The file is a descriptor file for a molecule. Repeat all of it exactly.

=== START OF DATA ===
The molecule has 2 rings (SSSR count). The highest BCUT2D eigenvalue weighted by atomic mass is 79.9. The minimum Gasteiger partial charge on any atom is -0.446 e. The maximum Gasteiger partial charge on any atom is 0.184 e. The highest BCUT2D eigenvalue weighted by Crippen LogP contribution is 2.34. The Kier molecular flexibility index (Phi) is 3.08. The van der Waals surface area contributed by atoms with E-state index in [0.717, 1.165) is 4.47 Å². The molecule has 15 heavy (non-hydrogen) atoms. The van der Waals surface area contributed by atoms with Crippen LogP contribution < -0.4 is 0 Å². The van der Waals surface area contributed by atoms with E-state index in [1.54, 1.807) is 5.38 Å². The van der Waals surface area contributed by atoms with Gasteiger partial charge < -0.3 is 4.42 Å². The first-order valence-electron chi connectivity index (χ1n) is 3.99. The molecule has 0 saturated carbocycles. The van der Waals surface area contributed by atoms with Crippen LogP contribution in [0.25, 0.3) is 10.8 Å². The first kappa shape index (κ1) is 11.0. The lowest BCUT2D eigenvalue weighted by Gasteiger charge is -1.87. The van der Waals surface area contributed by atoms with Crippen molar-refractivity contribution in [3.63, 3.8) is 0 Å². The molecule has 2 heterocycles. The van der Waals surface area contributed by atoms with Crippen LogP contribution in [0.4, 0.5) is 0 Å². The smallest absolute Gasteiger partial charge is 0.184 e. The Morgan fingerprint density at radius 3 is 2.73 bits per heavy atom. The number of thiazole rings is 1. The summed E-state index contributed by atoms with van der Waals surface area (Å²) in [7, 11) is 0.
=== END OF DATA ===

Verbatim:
The molecule has 2 rings (SSSR count). The highest BCUT2D eigenvalue weighted by atomic mass is 79.9. The minimum Gasteiger partial charge on any atom is -0.446 e. The maximum Gasteiger partial charge on any atom is 0.184 e. The highest BCUT2D eigenvalue weighted by Crippen LogP contribution is 2.34. The Kier molecular flexibility index (Phi) is 3.08. The van der Waals surface area contributed by atoms with E-state index in [0.717, 1.165) is 4.47 Å². The molecule has 15 heavy (non-hydrogen) atoms. The van der Waals surface area contributed by atoms with Crippen LogP contribution < -0.4 is 0 Å². The van der Waals surface area contributed by atoms with E-state index in [1.54, 1.807) is 5.38 Å². The van der Waals surface area contributed by atoms with Gasteiger partial charge < -0.3 is 4.42 Å². The first-order valence-electron chi connectivity index (χ1n) is 3.99. The molecule has 0 saturated carbocycles. The van der Waals surface area contributed by atoms with Crippen LogP contribution in [0.25, 0.3) is 10.8 Å². The first kappa shape index (κ1) is 11.0. The lowest BCUT2D eigenvalue weighted by Gasteiger charge is -1.87. The van der Waals surface area contributed by atoms with Crippen molar-refractivity contribution in [3.63, 3.8) is 0 Å². The molecule has 2 heterocycles. The van der Waals surface area contributed by atoms with Crippen LogP contribution in [0.4, 0.5) is 0 Å². The smallest absolute Gasteiger partial charge is 0.184 e. The Morgan fingerprint density at radius 3 is 2.73 bits per heavy atom. The number of thiazole rings is 1. The summed E-state index contributed by atoms with van der Waals surface area (Å²) in [7, 11) is 0.